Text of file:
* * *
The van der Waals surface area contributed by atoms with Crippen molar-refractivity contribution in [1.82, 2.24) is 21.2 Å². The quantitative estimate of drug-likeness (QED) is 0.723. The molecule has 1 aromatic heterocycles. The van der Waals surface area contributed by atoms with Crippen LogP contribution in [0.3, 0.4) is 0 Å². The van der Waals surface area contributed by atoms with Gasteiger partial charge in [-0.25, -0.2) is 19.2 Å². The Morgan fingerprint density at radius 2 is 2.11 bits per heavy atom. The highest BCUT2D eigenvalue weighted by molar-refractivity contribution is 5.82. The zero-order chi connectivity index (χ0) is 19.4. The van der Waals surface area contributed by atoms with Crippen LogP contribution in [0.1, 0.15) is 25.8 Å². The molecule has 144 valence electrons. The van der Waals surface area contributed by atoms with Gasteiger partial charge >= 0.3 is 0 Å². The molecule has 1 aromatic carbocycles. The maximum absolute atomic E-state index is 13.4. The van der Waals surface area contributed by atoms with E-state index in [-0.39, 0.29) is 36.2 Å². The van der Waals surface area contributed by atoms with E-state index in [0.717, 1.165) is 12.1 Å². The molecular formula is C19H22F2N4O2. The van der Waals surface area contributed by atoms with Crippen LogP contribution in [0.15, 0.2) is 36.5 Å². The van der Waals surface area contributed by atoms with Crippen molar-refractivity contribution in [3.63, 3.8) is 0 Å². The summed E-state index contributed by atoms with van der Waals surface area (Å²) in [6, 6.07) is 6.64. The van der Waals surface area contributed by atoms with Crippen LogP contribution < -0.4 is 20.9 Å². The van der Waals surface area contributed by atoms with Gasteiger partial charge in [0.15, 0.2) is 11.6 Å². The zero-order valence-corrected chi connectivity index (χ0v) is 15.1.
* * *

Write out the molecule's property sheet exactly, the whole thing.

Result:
The van der Waals surface area contributed by atoms with Crippen molar-refractivity contribution in [1.82, 2.24) is 21.2 Å². The quantitative estimate of drug-likeness (QED) is 0.723. The molecule has 1 aromatic heterocycles. The van der Waals surface area contributed by atoms with Crippen LogP contribution in [0.3, 0.4) is 0 Å². The van der Waals surface area contributed by atoms with Gasteiger partial charge in [-0.25, -0.2) is 19.2 Å². The Morgan fingerprint density at radius 2 is 2.11 bits per heavy atom. The highest BCUT2D eigenvalue weighted by molar-refractivity contribution is 5.82. The zero-order chi connectivity index (χ0) is 19.4. The van der Waals surface area contributed by atoms with Crippen LogP contribution in [0.1, 0.15) is 25.8 Å². The molecule has 144 valence electrons. The van der Waals surface area contributed by atoms with Gasteiger partial charge >= 0.3 is 0 Å². The molecule has 1 aromatic carbocycles. The maximum absolute atomic E-state index is 13.4. The van der Waals surface area contributed by atoms with E-state index in [-0.39, 0.29) is 36.2 Å². The van der Waals surface area contributed by atoms with E-state index in [0.717, 1.165) is 12.1 Å². The molecular formula is C19H22F2N4O2. The van der Waals surface area contributed by atoms with Crippen LogP contribution in [0.15, 0.2) is 36.5 Å². The van der Waals surface area contributed by atoms with Crippen molar-refractivity contribution in [3.63, 3.8) is 0 Å². The summed E-state index contributed by atoms with van der Waals surface area (Å²) in [6, 6.07) is 6.64. The van der Waals surface area contributed by atoms with Crippen LogP contribution < -0.4 is 20.9 Å². The van der Waals surface area contributed by atoms with Gasteiger partial charge in [0.15, 0.2) is 11.6 Å². The zero-order valence-corrected chi connectivity index (χ0v) is 15.1.